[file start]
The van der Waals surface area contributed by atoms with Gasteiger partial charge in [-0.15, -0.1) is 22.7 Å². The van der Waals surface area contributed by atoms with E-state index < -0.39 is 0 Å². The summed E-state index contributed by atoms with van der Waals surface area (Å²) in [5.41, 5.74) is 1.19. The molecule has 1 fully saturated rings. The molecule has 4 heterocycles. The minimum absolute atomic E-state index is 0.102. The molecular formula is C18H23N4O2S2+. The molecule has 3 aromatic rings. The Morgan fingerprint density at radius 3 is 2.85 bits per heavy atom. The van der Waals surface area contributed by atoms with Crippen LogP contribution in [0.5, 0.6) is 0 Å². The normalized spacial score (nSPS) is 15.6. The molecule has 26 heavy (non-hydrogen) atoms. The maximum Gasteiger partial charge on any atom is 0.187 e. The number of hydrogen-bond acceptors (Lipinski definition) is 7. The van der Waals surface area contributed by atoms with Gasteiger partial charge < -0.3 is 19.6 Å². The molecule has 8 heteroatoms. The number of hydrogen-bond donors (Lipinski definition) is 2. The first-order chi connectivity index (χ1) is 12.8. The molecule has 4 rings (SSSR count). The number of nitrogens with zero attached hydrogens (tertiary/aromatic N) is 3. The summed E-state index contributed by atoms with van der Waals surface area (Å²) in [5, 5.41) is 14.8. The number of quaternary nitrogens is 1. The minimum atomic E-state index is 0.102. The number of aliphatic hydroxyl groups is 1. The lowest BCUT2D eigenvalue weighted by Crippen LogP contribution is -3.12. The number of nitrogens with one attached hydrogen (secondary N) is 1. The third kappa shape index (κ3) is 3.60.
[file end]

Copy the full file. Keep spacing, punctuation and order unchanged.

The van der Waals surface area contributed by atoms with Gasteiger partial charge in [-0.15, -0.1) is 22.7 Å². The van der Waals surface area contributed by atoms with E-state index < -0.39 is 0 Å². The summed E-state index contributed by atoms with van der Waals surface area (Å²) in [5.41, 5.74) is 1.19. The molecule has 1 fully saturated rings. The molecule has 4 heterocycles. The minimum absolute atomic E-state index is 0.102. The molecular formula is C18H23N4O2S2+. The molecule has 3 aromatic rings. The Morgan fingerprint density at radius 3 is 2.85 bits per heavy atom. The van der Waals surface area contributed by atoms with Crippen LogP contribution in [0.5, 0.6) is 0 Å². The normalized spacial score (nSPS) is 15.6. The molecule has 26 heavy (non-hydrogen) atoms. The maximum Gasteiger partial charge on any atom is 0.187 e. The number of hydrogen-bond acceptors (Lipinski definition) is 7. The van der Waals surface area contributed by atoms with Gasteiger partial charge < -0.3 is 19.6 Å². The molecule has 8 heteroatoms. The number of hydrogen-bond donors (Lipinski definition) is 2. The first-order chi connectivity index (χ1) is 12.8. The molecule has 4 rings (SSSR count). The number of nitrogens with zero attached hydrogens (tertiary/aromatic N) is 3. The summed E-state index contributed by atoms with van der Waals surface area (Å²) in [5, 5.41) is 14.8. The number of quaternary nitrogens is 1. The minimum atomic E-state index is 0.102. The number of aliphatic hydroxyl groups is 1. The lowest BCUT2D eigenvalue weighted by Crippen LogP contribution is -3.12. The number of nitrogens with one attached hydrogen (secondary N) is 1. The third kappa shape index (κ3) is 3.60.